Take the 2-minute tour ×
Mathematics Stack Exchange is a question and answer site for people studying math at any level and professionals in related fields. It's 100% free, no registration required.

This is one of the problem in our past comprehensive exams. I don't mind getting full solution.

Suppose $f$ is a bounded, measurable function on $[0,1]$, $\epsilon>0,$ and for all $x>\epsilon\,$ one has

$$0=\int_0^1 f(s )\exp(-xs)ds$$

Show that $f=0$ almost everywhere.

Someone gave me a hint to solve the problem using Urysohn's lemma. I am not totally comfortable with that lemma. I have a hunch that we can prove this along the line of Fourier analysis. I am not that sure on this approach either. I don't even know how to get started.

share|improve this question
    
Integral is from $0$ to $1$, I don't know how to incorporate that in the integral sign. I would appreciate if somebody do that for me. –  Deepak Dec 20 '12 at 20:46
    
is this true for all epsilon or simply a fixed epsilon? If it was a given epsilon, the result may not be true, although I haven't fully thought it through. –  toypajme Dec 20 '12 at 21:22
    
@toypajme, For me it looks like for all epsilon. This is all the information I have. –  Deepak Dec 20 '12 at 21:24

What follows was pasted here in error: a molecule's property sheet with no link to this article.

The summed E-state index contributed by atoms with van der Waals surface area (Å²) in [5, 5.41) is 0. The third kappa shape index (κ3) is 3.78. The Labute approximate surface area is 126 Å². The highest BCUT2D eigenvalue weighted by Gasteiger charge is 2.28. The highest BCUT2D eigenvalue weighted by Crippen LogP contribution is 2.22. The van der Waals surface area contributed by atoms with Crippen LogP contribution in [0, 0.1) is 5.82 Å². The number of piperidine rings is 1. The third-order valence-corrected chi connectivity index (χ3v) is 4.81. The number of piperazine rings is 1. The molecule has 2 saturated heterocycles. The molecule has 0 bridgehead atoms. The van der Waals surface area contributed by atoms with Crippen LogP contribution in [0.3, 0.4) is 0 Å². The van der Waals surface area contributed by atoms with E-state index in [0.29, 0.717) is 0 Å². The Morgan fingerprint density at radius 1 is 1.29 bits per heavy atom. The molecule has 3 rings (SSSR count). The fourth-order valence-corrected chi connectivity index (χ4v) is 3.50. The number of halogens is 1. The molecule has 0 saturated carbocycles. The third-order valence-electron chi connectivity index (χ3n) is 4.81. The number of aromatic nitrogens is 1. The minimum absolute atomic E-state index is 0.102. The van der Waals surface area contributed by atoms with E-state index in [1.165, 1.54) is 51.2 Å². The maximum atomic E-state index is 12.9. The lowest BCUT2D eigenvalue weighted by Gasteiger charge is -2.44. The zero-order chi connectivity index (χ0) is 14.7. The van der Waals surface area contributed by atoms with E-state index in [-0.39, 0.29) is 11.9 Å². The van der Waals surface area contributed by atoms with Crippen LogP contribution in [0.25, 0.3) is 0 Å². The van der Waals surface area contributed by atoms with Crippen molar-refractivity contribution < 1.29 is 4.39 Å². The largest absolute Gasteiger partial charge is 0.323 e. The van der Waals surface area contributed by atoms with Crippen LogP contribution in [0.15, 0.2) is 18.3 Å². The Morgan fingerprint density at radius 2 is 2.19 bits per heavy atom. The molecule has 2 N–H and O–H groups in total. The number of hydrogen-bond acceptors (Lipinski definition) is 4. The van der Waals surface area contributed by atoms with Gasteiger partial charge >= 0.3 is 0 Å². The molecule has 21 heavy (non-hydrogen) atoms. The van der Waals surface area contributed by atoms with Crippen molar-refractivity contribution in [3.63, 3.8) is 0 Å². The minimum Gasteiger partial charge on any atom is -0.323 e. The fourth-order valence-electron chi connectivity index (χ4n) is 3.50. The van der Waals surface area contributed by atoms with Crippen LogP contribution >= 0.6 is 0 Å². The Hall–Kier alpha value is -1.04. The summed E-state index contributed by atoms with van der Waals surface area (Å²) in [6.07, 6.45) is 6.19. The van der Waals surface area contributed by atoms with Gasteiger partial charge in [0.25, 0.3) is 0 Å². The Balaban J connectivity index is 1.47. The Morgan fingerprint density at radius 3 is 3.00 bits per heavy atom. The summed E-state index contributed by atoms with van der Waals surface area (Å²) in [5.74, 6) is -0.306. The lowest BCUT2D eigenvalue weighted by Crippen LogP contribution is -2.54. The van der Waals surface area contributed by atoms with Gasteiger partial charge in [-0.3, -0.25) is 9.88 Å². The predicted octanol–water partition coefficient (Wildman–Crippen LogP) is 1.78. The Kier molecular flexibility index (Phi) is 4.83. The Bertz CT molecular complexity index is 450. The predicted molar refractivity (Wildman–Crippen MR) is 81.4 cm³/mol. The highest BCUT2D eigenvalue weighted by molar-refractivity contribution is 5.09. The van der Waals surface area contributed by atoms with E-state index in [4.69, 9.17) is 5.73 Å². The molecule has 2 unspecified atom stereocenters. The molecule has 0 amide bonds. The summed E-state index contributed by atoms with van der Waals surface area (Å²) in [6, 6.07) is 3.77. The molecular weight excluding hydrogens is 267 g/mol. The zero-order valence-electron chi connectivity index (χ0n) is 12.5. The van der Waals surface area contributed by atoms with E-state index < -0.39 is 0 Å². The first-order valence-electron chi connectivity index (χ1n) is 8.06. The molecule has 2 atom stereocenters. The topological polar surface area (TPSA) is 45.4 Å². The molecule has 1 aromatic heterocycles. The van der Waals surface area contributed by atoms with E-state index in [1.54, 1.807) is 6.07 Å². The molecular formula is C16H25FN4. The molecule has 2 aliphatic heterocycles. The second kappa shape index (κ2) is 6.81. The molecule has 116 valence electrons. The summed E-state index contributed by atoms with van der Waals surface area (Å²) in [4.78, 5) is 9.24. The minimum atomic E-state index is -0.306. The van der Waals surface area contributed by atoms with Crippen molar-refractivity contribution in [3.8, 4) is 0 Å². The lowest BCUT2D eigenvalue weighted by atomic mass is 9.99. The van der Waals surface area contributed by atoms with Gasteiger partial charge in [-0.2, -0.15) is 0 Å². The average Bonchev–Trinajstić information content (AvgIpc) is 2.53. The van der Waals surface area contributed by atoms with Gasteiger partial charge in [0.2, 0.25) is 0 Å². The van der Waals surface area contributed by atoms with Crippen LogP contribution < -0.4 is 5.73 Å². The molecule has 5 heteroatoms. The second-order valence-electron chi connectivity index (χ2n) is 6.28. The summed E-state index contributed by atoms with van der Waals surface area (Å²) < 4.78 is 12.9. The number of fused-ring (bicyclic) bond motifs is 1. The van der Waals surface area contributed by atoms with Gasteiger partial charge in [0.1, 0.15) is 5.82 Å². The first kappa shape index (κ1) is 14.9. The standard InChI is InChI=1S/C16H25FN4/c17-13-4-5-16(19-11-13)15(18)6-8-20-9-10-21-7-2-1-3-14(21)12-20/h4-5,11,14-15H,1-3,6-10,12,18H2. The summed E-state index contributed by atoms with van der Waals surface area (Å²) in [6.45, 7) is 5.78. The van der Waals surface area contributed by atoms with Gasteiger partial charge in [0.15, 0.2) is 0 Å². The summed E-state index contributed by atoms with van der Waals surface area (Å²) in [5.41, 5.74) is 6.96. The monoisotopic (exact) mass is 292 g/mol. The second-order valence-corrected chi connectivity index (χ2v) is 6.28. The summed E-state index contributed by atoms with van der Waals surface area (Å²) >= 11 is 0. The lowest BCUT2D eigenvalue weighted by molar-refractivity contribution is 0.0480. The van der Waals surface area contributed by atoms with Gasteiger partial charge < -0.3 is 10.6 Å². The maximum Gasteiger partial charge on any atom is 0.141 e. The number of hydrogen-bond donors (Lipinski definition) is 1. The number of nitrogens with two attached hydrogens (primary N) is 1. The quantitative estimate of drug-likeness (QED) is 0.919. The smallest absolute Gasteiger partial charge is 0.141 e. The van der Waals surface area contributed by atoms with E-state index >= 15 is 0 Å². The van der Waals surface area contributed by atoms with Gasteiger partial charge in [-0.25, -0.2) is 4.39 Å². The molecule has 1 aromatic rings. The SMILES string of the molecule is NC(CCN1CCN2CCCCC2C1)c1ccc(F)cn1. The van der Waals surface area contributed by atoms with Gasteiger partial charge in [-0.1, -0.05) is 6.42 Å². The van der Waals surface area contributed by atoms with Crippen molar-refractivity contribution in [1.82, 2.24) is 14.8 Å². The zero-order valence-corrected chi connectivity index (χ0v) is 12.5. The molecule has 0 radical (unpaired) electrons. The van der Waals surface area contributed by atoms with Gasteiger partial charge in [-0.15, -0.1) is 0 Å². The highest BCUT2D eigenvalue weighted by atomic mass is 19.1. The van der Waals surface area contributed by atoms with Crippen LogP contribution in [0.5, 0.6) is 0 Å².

add comment

1 Answer

up vote 4 down vote accepted

Some hints, hoping they will be useful. Expand the exponential as a power series to deduce that $\int_{[0,1]}f(s)s^nds=0$ for all $n$. This gives, by Stone-Weierstrass theorem that $\int_{[0,1]}f(s)g(s)ds=0$ for all $g$ continuous on $[0,1]$. We conclude from this answer.

share|improve this answer
1  
To finish: this implies all Fourier coefficients are zero, so the function is zero a.e. See also math.stackexchange.com/questions/17026/…. –  Potato Dec 20 '12 at 21:40
    
@Davide Giraudo Seems, I still can not follow the proof from those problems mentioned in the link. I have difficulty understanding the use of Stone-Weierstrass theorem. Can somebody explain more explicitly. Sorry for being so dumb here. –  Deepak Dec 21 '12 at 19:36
    
@Deepak Stone-Weierstrass gives that polynomials are dense in the space of continuous functions on $[0,1]$ endowed with the supremum norm. The equality $\int_{[0,1]}f(s)P(s)ds=0$ holds for any polynomial $P$. Using boundedness of $f$ on $[0,1]$, we get for all sequence of polynomials $\{P_n\}$ and all continuous function $g$ that $|\int_{[0,1]}f(s)g(s)ds|\leqslant \sup_{[0,1]}|f|+\lVert g-P_n\rVert_{\infty}$. Now choosing a good sequence we get what we want. –  Davide Giraudo Dec 23 '12 at 11:37
add comment

Your Answer

 
discard

By posting your answer, you agree to the privacy policy and terms of service.

Not the answer you're looking for? Browse other questions tagged or ask your own question.